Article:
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Nature Photography - Done Naturally

Short-eared Owl

Asio flammeus

Owls just seem to have this mythical reputation among birders, and the public in general.  When an owl is spotted, and in a social media world, reported through a local list-server or through social media, it's not surprising when quite a few birders travel to that location to look for it. That was the case around New Year's in between 2020 and 2021, when both Short-eared Owls, and a lone Snowy Owl, were being seen west of Brookings, South Dakota.

I'd seen both the Snowy and the Short-eared Owls on January 30th, 2020. My last birding trip of the year, and a great way to end it! However, it was a dreary, cloudy day, and while I got some long-distance views of both species, I didn't get that great of photos. January 2nd, 2021 was my first day where I got out to bird for the year, so what better way to start a birding year than to revisit the owls?

This time the weather was much better, with clear skies and light winds. I arrived an hour before sunset, knowing the Short-eared Owls themselves weren't likely to come out until close to sunset. I found the Snowy Owl immediately, but it was being its normally ornery self, sitting on its favorite fence post a good 1/3rd of a mile from the road. No photo opportunities there! However, about 45 minutes before sunset, I saw my first Short-eared Owl fly over a field quite some distance away. I moved to that location and parked my car with the field to my east, with the thought that should the owls use that field to hunt, I'd have the wonderful, warm lighting of the evening sun at my back.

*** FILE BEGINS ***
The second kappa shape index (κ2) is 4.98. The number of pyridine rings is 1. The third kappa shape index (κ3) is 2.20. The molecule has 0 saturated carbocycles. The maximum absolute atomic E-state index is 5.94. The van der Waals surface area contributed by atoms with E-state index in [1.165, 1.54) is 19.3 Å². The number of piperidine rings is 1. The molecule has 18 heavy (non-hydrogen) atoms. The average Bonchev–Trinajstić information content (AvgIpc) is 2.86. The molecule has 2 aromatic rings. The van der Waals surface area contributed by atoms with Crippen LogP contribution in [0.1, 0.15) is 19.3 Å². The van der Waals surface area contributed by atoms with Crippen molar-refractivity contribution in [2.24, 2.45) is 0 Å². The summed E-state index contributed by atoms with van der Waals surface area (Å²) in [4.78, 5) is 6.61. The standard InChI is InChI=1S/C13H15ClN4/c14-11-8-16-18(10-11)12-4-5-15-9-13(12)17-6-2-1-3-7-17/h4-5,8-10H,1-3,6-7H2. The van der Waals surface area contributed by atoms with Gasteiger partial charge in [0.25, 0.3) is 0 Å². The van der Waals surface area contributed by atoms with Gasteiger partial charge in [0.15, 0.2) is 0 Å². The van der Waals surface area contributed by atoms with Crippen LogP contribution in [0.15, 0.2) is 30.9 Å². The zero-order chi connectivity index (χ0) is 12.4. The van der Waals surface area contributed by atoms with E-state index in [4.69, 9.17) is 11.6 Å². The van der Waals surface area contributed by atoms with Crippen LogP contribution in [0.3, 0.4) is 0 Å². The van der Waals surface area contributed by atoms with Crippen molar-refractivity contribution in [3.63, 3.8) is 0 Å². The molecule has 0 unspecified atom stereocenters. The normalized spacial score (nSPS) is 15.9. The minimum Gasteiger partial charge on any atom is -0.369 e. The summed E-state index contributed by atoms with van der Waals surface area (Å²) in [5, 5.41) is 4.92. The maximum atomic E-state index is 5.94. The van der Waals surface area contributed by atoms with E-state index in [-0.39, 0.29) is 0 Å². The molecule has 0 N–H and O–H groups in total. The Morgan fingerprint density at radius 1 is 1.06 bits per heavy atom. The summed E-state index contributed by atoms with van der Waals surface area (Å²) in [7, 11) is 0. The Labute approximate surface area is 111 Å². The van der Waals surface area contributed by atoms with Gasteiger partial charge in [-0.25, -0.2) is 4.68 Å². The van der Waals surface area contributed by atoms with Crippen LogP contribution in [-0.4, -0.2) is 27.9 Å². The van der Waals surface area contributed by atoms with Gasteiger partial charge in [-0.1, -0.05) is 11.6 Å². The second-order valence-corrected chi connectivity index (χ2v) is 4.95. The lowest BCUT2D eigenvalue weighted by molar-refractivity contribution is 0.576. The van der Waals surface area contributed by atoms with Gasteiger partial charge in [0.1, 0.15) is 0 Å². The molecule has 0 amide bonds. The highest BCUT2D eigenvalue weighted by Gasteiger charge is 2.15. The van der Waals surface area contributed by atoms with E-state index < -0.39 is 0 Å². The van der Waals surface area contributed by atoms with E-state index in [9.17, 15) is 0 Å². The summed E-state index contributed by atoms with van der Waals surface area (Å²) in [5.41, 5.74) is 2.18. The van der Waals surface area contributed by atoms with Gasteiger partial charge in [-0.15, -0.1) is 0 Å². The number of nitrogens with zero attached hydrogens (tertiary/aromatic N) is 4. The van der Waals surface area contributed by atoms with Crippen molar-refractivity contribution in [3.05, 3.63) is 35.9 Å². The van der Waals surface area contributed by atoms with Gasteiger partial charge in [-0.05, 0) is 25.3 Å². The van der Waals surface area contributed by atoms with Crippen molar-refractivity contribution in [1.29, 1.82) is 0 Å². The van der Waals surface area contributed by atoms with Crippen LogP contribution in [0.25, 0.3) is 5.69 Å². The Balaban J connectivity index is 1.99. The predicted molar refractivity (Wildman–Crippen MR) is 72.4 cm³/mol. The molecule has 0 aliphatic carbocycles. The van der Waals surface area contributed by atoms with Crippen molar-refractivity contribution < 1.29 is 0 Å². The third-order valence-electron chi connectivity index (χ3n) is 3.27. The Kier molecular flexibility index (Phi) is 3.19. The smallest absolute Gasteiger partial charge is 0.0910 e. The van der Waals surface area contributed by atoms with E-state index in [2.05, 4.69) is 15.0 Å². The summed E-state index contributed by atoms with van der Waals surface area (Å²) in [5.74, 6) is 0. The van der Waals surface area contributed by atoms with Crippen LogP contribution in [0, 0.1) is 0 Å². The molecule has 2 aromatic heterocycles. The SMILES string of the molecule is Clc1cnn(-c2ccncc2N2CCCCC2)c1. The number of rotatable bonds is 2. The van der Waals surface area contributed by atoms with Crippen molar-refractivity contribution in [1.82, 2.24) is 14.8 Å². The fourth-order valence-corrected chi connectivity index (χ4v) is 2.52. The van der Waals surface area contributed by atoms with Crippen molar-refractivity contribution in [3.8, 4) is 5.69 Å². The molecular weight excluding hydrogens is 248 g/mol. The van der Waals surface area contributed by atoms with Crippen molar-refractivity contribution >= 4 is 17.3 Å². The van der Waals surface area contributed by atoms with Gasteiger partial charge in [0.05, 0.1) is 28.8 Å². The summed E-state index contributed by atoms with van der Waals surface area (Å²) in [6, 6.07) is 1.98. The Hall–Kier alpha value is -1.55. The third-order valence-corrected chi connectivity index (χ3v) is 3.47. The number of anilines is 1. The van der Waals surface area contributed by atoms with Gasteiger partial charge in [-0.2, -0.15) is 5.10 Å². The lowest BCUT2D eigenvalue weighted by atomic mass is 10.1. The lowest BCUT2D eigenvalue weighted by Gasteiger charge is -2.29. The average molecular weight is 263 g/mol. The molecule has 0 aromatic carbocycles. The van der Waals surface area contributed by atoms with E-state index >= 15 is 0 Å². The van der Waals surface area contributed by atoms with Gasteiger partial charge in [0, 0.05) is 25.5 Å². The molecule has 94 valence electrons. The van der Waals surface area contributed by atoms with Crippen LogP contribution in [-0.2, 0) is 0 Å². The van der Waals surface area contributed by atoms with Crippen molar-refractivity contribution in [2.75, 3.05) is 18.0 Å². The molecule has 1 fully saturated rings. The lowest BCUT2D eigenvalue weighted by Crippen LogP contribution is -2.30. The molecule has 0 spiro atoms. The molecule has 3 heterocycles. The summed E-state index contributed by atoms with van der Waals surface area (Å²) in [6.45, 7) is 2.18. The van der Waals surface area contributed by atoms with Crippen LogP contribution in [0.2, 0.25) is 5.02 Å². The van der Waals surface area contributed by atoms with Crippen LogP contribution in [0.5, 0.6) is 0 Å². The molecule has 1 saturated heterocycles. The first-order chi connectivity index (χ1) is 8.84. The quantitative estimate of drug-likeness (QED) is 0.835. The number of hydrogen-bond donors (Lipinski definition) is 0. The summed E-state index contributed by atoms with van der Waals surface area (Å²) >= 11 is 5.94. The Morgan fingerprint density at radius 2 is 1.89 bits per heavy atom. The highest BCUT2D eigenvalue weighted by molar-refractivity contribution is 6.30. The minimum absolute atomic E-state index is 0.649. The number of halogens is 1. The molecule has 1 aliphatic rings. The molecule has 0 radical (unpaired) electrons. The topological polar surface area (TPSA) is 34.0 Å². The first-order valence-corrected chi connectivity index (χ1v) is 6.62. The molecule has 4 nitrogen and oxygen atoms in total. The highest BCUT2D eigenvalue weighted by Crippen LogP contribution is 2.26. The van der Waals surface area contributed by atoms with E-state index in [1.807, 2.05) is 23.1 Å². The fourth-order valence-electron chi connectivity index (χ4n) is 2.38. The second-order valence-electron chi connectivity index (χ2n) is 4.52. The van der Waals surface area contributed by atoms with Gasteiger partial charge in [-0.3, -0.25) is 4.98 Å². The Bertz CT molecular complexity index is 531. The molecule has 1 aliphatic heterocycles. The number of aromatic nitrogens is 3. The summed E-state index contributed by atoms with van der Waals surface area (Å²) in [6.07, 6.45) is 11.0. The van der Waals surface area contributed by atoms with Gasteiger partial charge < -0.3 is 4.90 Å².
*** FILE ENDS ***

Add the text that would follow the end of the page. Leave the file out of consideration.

I chose well! About half an hour before sunset, I saw not one, but three Short-eared Owls seemingly emerge from nowhere, and start their low flights over the field, searching for voles and other critters. They weren't particularly shy, but they were also primarily foraging quite some ways out from the road. However, as I've stated before, birds are pretty forgiving of the presence of a car (as opposed to a free-walking human being), and by simply sitting in my car, they started foraging closer, and closer, and closer to the road. The photo below was captured as one of the owls spotted potential prey in the field below, and dove down for the capture just moments after this photo was taken. It was a successful hunt as well!  The owl captured a fat vole, sitting on it for a bit before carrying it off to a perch to consume (could see it with the vole when it took flight and left the area).

Short-eared Owl - Asio flammeus

Short-eared Owl - Asio flammeus

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